One of the reasons for the success of the Hallingdal Library Project is that it was based on voluntary co-operation between libraries of equal standing.
In Norway, as in many other parts of Europe, there is a move towards closer municipal co-operation on a regional basis. Over limited periods various models for co-operation in the library sector have been tried out. The trend towards the establishment of large networks and a better use of resources was a path the Hallingdal region decided to follow.
Hallingdal, in the eastern part of Norway, consists of six small municipalities with a total population of 21,000 and a distance of 100 kilometres between its outermost borders. These valley municipalities are very similar with regard to geography, economic activities, living conditions and culture and they enjoy a tradition of close contact. 1952 saw the establishment of the Hallingdal Cooperation Committee, a forerunner of the present-day Hallingdal Regional Council. Co-operation in education, culture and business has existed for many years and a plan is underway to organise certain public services on a regional basis. Another important project, the Hallingdal Magnet, is aimed at achieving efficient data communication and improved co-operation in the field of data services.
More comprehensive library services – starting point for a project
The libraries also have a long tradition of co-operation. The library structure is such that two main libraries and two branch libraries combine the functions of public libraries with that of school libraries. There are professionally qualified chief librarians in four of the municipalities. Prior to the start of the Hallingdal Library Project (1999) several of the main libraries were considering replacement or upgrading of their library systems. An evaluation of the systems available was therefore set in motion with a view to agreeing on the best choice. Since four of the municipalities were about to invest in a new system, the chief librarians decided to examine the routines and services of the libraries in the region. The libraries have many borrowers who study or work in another municipality than the one where they reside. The aim of the project was to develop regional co-operation, improve the quality of library services, offer users equal facilities and at the same time to act as one library with regard to service, regulations and access to literature.Five of the municipalities participated. Early in the debate the question arose as to how far each individual municipality was prepared to make changes in order to achieve greater similarity between the libraries. In this connection it was decided that the libraries should not put their own borrowers first with regard to waiting lists, etc. Other proposals revealed an element of conflict in attitudes towards one’s own users and loyalty to the common cause.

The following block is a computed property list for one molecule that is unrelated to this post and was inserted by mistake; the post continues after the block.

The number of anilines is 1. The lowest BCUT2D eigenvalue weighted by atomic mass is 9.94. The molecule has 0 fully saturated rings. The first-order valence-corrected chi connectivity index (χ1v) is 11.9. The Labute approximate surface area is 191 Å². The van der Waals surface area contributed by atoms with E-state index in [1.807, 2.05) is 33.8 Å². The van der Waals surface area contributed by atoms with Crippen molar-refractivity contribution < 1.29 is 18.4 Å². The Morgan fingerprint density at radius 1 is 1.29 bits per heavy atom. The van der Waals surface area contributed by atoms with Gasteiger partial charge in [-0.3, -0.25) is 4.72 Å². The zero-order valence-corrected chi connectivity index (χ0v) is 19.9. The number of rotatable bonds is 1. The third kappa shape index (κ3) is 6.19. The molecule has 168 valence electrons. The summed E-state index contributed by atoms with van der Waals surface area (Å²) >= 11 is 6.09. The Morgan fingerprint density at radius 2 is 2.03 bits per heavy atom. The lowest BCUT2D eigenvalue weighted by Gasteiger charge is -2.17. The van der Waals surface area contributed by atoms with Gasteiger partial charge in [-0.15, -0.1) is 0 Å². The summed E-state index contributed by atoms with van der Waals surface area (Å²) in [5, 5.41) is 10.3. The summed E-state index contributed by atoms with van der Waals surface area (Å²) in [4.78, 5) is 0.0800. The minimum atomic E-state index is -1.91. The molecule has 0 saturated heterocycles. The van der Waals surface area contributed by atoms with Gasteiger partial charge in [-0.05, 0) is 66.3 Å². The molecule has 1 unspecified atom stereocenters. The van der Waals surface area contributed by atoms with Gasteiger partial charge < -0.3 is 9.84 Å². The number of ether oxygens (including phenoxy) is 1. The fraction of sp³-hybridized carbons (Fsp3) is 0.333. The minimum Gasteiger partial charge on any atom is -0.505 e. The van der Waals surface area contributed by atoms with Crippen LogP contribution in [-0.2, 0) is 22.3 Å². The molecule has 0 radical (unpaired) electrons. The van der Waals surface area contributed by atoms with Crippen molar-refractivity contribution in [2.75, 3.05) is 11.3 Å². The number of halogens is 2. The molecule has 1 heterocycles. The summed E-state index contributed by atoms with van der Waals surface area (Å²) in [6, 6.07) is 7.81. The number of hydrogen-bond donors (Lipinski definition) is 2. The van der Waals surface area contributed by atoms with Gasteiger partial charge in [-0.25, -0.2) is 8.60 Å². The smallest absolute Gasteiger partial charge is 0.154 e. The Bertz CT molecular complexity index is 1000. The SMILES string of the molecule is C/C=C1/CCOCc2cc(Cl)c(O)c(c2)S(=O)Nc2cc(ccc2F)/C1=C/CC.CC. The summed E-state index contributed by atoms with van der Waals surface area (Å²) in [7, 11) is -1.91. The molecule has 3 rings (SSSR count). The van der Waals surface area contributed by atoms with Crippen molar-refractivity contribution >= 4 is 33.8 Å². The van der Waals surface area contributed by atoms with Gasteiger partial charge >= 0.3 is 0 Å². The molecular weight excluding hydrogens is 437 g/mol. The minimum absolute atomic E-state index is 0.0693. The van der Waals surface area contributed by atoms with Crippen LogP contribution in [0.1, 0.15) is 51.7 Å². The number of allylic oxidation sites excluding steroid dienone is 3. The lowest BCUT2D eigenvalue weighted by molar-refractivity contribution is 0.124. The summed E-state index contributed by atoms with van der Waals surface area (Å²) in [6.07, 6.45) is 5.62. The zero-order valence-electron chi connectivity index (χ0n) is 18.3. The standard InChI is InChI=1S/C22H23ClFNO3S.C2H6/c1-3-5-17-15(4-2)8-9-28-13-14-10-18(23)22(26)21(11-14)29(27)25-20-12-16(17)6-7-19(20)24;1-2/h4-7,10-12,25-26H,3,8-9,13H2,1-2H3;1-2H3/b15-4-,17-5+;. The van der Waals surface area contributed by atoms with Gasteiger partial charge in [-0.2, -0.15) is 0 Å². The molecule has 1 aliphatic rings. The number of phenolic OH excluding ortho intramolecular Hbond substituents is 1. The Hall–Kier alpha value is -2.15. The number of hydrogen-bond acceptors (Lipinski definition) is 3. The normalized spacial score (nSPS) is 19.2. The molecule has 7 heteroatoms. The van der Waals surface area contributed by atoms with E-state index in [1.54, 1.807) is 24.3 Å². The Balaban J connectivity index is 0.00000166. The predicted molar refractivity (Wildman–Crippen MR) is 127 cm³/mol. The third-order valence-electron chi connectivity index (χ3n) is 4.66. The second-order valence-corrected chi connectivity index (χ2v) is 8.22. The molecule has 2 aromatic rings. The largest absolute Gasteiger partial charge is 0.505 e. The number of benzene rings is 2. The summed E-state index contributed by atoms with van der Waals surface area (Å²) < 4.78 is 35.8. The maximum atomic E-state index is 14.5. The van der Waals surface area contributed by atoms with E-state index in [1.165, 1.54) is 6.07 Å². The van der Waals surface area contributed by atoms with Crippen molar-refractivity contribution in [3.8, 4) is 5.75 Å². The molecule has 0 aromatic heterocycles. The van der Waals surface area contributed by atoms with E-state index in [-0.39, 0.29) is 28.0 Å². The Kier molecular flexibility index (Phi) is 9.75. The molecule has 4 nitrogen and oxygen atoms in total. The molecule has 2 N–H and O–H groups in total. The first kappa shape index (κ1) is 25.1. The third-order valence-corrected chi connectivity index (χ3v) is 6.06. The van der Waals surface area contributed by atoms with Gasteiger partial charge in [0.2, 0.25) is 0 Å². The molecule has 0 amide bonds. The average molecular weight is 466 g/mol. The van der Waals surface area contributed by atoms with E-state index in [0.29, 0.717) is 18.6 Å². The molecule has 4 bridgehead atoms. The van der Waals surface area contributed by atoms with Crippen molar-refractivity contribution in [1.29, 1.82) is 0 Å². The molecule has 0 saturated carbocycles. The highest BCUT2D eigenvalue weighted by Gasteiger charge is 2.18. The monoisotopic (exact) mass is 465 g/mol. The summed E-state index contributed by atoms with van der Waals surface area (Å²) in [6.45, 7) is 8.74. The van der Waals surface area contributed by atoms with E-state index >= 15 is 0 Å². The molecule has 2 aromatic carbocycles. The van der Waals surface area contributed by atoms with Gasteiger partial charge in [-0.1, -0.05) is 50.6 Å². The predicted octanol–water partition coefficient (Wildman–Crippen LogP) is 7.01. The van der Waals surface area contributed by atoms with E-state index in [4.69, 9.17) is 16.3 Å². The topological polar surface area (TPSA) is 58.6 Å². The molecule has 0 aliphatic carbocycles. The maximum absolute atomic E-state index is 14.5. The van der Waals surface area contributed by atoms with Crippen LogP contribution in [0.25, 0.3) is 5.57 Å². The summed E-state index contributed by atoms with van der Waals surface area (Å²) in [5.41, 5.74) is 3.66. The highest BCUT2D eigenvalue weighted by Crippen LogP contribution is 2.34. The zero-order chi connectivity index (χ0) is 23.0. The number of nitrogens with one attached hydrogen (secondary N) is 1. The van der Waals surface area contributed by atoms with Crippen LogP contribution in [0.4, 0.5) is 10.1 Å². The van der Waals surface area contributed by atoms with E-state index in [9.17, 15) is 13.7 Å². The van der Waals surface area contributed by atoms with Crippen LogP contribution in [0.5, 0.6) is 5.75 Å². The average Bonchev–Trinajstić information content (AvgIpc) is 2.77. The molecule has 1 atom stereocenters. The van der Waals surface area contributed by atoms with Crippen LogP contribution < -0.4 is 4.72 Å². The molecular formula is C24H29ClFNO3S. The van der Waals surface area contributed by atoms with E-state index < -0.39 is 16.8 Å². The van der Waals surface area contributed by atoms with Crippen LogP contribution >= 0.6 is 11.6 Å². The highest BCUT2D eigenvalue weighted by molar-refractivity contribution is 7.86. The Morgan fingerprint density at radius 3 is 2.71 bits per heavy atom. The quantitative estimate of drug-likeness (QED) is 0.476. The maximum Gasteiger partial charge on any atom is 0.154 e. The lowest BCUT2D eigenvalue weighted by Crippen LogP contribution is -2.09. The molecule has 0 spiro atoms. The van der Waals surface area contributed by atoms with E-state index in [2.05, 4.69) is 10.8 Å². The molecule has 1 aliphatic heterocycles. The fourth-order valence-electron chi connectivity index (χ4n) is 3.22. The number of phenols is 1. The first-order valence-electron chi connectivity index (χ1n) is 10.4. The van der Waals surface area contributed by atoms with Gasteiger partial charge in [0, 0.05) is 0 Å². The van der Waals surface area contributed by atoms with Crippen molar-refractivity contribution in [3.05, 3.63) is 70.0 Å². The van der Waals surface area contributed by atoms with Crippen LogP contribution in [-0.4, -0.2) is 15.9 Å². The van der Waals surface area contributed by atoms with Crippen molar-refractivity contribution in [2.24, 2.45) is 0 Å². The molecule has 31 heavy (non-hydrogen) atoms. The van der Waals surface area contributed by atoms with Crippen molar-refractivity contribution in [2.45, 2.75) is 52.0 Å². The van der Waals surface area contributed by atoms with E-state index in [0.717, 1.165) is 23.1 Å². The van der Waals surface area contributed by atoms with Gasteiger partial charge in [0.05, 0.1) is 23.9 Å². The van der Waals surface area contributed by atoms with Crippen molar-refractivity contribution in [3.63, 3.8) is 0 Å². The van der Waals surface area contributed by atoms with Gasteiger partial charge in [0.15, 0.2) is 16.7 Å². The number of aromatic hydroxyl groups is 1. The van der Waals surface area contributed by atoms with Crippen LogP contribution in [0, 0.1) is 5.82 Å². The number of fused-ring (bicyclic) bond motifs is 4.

Common computer system as activator
A common computer system, Aleph, has proved to be the key to a closer and more formalised method of co-operation. Since the introduction of the system in 1999 and up to the completion of the project (December 2001), all library departments within the five municipalities, with the exception of two branch libraries, have taken Aleph into use. Both secondary schools in Hallingdal also use the same system. The ‘Aleph-libraries’ have converted their previous catalogues to common,shared databases, although retaining their own original content base. The starting point and the central elements in this co-operation are the bibliographical and the borrower databases. Experience gained so far from using this common library system shows an increase in efficiency and improved service to users. The advantage is that registration in the shared database has only to be made once by whichever library is the first to purchase the material.When or if another library obtains the same item,they need only add their own signature.
Common databases demand great accuracy when registering or making alterations. As far as registration, additional entries and removals are concerned, it is essential for these procedures to be carried out in an identical manner by all libraries.Workshops have been organised to deal with cataloguing and search methods in order to ensure quality control of services,making best use of the system and improving expertise among members of staff. System updating and the arrival of new employees make this very important.